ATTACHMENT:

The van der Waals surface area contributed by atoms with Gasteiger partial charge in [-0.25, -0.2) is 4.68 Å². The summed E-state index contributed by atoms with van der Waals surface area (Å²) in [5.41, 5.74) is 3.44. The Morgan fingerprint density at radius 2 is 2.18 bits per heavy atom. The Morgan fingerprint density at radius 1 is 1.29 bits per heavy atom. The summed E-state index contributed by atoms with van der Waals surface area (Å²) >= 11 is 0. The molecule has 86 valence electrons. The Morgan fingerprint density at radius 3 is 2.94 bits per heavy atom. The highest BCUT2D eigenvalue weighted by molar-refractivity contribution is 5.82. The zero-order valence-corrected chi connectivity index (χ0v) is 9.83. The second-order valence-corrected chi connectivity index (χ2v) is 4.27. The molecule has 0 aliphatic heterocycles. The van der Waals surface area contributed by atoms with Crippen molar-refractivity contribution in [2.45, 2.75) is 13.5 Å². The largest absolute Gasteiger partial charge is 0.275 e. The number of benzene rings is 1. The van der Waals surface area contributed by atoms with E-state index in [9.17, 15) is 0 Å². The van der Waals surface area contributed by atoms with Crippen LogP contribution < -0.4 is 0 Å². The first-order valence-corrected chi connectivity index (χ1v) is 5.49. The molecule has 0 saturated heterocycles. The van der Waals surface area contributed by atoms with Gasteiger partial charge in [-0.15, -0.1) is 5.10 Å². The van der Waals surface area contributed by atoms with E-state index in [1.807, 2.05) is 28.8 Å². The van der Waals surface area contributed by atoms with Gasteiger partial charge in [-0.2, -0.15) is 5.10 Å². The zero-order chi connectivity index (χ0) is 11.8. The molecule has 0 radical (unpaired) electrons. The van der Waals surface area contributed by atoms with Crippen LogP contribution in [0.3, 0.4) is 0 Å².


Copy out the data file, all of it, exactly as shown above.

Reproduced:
The van der Waals surface area contributed by atoms with Gasteiger partial charge in [-0.25, -0.2) is 4.68 Å². The summed E-state index contributed by atoms with van der Waals surface area (Å²) in [5.41, 5.74) is 3.44. The Morgan fingerprint density at radius 2 is 2.18 bits per heavy atom. The Morgan fingerprint density at radius 1 is 1.29 bits per heavy atom. The summed E-state index contributed by atoms with van der Waals surface area (Å²) >= 11 is 0. The molecule has 86 valence electrons. The Morgan fingerprint density at radius 3 is 2.94 bits per heavy atom. The highest BCUT2D eigenvalue weighted by molar-refractivity contribution is 5.82. The zero-order valence-corrected chi connectivity index (χ0v) is 9.83. The second-order valence-corrected chi connectivity index (χ2v) is 4.27. The molecule has 0 aliphatic heterocycles. The van der Waals surface area contributed by atoms with Crippen molar-refractivity contribution in [2.45, 2.75) is 13.5 Å². The largest absolute Gasteiger partial charge is 0.275 e. The number of benzene rings is 1. The van der Waals surface area contributed by atoms with E-state index in [9.17, 15) is 0 Å². The van der Waals surface area contributed by atoms with Crippen LogP contribution < -0.4 is 0 Å². The first-order valence-corrected chi connectivity index (χ1v) is 5.49. The molecule has 0 saturated heterocycles. The van der Waals surface area contributed by atoms with Gasteiger partial charge in [-0.15, -0.1) is 5.10 Å². The van der Waals surface area contributed by atoms with E-state index in [1.807, 2.05) is 28.8 Å². The van der Waals surface area contributed by atoms with Gasteiger partial charge in [-0.2, -0.15) is 5.10 Å². The zero-order chi connectivity index (χ0) is 11.8. The molecule has 0 radical (unpaired) electrons. The van der Waals surface area contributed by atoms with Crippen LogP contribution in [0.3, 0.4) is 0 Å².